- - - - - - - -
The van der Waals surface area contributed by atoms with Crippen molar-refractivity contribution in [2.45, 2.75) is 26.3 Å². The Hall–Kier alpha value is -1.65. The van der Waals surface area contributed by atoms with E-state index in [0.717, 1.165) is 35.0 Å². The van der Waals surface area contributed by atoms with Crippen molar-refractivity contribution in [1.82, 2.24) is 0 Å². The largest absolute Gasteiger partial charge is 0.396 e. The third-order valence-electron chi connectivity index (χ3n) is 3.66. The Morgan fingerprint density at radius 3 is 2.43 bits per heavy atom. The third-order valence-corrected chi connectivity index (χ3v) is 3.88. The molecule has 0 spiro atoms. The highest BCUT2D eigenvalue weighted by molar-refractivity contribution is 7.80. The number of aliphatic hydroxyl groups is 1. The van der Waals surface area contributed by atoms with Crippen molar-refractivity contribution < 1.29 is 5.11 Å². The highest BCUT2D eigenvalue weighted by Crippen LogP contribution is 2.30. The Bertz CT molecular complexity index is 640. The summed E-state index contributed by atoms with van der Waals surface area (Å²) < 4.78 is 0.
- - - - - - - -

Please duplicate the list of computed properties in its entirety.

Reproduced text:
The van der Waals surface area contributed by atoms with Crippen molar-refractivity contribution in [2.45, 2.75) is 26.3 Å². The Hall–Kier alpha value is -1.65. The van der Waals surface area contributed by atoms with E-state index in [0.717, 1.165) is 35.0 Å². The van der Waals surface area contributed by atoms with Crippen molar-refractivity contribution in [1.82, 2.24) is 0 Å². The largest absolute Gasteiger partial charge is 0.396 e. The third-order valence-electron chi connectivity index (χ3n) is 3.66. The Morgan fingerprint density at radius 3 is 2.43 bits per heavy atom. The third-order valence-corrected chi connectivity index (χ3v) is 3.88. The molecule has 0 spiro atoms. The highest BCUT2D eigenvalue weighted by molar-refractivity contribution is 7.80. The number of aliphatic hydroxyl groups is 1. The van der Waals surface area contributed by atoms with Crippen molar-refractivity contribution < 1.29 is 5.11 Å². The highest BCUT2D eigenvalue weighted by Crippen LogP contribution is 2.30. The Bertz CT molecular complexity index is 640. The summed E-state index contributed by atoms with van der Waals surface area (Å²) < 4.78 is 0.